14 August, 2022


Expanding Our Tool Set To Build Utopia (Traffic)

By Kasun Kamaladasa

Kasun Kamaladasa

My intention of writing this article is not to say we are wrong to approach answers the way we do, but to explain how to approach questions and provide multiple answers that are true to different degrees. Being able to view the world in a broader sense as individuals I believe would help us form communities that do the same, forcing politicians/professionals to be more keen on their answers to our complex problems.    

When home computers started becoming popular around the 1990’s people were afraid that the data inside the computer can be easily accessed. The solution IBM came up with was to have a key that would prevent access to power button, hard disk and/or keyboard. I guess that having keys protect a computer seemed normal those days since keys protected many other things. But the problem with keys however was that they could be easily bypassed/copied/stolen or even misplaced.

The concept known as the law of the instrument, otherwise known Maslow’s hammer states that “If the only tool you have is a hammer, everything looks like a nail”.

Looking at many problem Sri Lanka faces today makes me feel that very few people actually understand how to apply this in real life. 

Traffic and Travel

It amazes me how we are close to 2020 and people are amazed and admire highways as if they are seeing a pyramid being built in 2611 BC. We can’t seem to get enough of highways and many people judge the capacity of a political party by the number of highways they build. But no one seems to ask the question is it practical to build nationwide highways, how much money will it cost, where will we get this money from or at least how much of our environment we will be destroying to make them.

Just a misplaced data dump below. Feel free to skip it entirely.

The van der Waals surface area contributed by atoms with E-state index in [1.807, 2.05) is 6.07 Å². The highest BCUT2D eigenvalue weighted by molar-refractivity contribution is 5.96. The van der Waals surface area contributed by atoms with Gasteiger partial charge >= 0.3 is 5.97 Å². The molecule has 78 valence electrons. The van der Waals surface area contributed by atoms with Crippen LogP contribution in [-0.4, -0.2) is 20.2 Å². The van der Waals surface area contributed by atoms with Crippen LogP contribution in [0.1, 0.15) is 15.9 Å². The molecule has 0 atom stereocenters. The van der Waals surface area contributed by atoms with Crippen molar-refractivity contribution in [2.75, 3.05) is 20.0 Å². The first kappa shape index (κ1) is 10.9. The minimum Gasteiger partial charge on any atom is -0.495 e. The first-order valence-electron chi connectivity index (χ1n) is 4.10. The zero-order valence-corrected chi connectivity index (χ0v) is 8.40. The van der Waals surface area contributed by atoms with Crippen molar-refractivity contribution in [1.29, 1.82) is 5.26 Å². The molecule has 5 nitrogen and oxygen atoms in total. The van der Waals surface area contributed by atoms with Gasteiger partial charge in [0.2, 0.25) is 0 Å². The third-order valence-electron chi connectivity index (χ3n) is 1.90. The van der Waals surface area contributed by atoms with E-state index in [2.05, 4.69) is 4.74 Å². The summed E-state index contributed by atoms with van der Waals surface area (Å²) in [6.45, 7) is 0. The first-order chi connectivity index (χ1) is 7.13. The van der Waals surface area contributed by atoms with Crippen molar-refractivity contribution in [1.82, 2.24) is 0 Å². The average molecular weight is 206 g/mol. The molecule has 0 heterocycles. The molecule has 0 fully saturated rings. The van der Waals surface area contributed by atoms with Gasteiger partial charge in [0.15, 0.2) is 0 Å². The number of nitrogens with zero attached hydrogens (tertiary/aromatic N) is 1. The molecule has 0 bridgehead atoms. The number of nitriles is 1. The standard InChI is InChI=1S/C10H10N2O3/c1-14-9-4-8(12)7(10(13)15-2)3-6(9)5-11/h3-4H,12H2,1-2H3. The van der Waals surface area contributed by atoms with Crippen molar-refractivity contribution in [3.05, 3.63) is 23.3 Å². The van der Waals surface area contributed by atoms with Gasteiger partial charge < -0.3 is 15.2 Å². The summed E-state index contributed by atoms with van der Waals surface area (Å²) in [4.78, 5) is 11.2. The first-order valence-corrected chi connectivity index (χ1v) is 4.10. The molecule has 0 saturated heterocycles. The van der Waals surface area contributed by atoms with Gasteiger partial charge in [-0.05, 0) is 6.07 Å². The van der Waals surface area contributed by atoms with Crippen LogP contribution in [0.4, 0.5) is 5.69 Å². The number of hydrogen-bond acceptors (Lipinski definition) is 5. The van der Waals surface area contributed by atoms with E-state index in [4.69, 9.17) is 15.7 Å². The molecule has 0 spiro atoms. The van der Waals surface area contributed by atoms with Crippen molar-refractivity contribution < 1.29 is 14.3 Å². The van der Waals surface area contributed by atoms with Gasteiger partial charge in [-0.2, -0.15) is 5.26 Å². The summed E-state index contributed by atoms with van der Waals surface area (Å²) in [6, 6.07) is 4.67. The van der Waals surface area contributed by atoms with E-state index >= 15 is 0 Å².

Current government seems to think that increasing traffic fine rates will prevent offences and reduce traffic and accidents. But think of the impact it will have on people. A person who earns 20,000 a month who will pay his traffic offence and be hungry for the rest of the month as opposed to a person who earns 400,000. Who will happily give 5,000 and be rid of frustration and travel faster to their destination. So shouldn’t fines be increased if at all, according to a persons’ income and wealth (or the value of the vehicle for simplicity) rather than equal amount for everyone? When it comes to drivers shouldn’t there be two fines, one for the driver and the other for the employer? After all employers should be responsible to hire competent drivers or at-least train them to be competent.